Those who have ever been diagnosed with cancer know that there is no feeling in the world like the one that rushes in upon hearing that they have the dreaded disease. Earlier this year, Hillsborough High School boys basketball coach Ian Progin was on the receiving end of the shocking diagnosis.
Six months later, he prepares to return to the sidelines this season to coach the Raiders boys basketball team.
Progin was diagnosed in early May with brain cancer. After a few short weeks of treatment, Progin underwent surgery to remove the tumor in late May, causing him to miss the remainder of the 2010-11 school year.
Progin recalls being shocked at the time of his diagnosis, but never felt that the disease was something that he could not defeat.
“It was definitely a shock and a surprise to all of us, my family included,” Progin said. “To me, it was just like, ‘Let’s just get this thing out. The sooner we get it out, the sooner we can get to the next step.’”
Like anybody who is hit with such a life-changing diagnosis, Progin still had concerns. Particularly, it was difficult for him to watch many of his family members go through such a trying time, including his two children and wife of seven years.
“It was really hard for me to watch my family and friends, how they reacted to and handled the news,” Progin said.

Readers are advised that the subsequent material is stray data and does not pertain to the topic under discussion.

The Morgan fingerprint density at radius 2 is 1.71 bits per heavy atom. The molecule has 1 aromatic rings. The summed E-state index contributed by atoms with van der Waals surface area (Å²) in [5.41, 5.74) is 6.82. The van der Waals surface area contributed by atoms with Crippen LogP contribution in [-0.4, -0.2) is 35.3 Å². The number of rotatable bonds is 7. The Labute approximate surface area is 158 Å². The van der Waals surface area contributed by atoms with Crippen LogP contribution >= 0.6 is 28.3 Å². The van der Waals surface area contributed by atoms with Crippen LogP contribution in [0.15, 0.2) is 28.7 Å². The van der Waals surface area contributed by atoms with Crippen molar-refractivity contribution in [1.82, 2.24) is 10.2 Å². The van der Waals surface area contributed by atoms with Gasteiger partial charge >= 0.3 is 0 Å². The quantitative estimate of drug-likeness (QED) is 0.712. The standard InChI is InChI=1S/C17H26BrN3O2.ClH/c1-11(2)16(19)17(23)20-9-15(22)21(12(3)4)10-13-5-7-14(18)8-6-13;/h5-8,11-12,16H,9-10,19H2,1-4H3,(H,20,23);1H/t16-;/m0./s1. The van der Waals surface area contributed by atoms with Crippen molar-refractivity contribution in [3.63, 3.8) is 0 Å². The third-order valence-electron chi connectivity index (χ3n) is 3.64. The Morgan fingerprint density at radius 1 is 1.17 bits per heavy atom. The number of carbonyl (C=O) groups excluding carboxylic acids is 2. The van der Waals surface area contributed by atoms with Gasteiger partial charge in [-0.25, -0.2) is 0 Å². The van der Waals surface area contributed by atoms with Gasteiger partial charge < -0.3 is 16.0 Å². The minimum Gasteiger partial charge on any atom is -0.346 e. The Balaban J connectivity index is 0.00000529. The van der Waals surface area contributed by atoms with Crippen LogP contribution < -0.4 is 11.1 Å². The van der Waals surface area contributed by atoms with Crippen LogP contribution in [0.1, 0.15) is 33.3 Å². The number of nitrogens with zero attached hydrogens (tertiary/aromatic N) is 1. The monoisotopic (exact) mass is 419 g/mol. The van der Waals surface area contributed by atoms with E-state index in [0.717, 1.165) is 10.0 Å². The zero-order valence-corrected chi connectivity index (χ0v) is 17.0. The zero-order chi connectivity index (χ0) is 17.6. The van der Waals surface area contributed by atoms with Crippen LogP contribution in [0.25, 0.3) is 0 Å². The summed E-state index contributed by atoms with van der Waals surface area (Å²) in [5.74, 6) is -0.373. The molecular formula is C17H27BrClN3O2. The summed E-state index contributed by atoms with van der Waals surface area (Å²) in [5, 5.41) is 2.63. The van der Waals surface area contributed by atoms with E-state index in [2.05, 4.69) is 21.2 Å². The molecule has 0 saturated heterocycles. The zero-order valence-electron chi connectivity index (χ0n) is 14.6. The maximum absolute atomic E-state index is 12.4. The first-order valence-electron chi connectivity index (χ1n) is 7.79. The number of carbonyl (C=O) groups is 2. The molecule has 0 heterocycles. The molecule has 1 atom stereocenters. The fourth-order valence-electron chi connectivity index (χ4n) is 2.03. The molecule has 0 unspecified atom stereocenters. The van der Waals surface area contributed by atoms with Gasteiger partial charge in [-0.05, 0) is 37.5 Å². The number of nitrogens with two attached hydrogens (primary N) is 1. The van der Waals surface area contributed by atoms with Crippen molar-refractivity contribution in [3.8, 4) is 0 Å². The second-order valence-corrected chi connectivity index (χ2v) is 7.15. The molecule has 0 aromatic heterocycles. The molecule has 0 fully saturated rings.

In light of this, Progin stated that the support of his family and friends, as well as community members and members of the Hillsborough High School family, was a “humbling” experience through the ordeal. Progin stated that this support has allowed him to take stock of how much his contributions to the community as a guidance counselor and coach—but most importantly, as a man—have been appreciated.
“(The community was) just unbelievably supportive. You try to come up with the words to justify what people do for you, and you can’t do it,” Progin said. “’Thank You’ doesn’t do justice to what people have done for me and my family.”
Progin realizes that recovery from any form of cancer is a process, and that he still has a long way to go before he can say that his treatment is officially a thing of the past.
Currently, Progin still has to go for blood work every week to detect any recurrence, in addition to taking a chemotherapy pill for five days in a row every month and going for an MRI every two months to make sure that the cancer has not returned.
Although he is still on the road to complete recovery, Progin is happy that his life has begun to return to normal.
“I’m thankful that I’m in the position to work and coach full-time,” Progin said. “If I was in a position where I couldn’t do my job to the best of my ability, I wouldn’t do it.”
As the season begins and time goes on, Progin hopes that he can use his fight against cancer—and the lessons he’s learned—to teach his players, fellow coaches and anyone else who could use a helping hand a lesson in overcoming adversity. After all, this is a coach who knows a thing or two about being down, but not out.
“Stay positive, fight, believe and give it all you’ve got every time,” Progin said. “It’s easy to not always be at your best, but you’ve got to realize that you’re provided certain opportunities and you have to take advantage of them all the time.”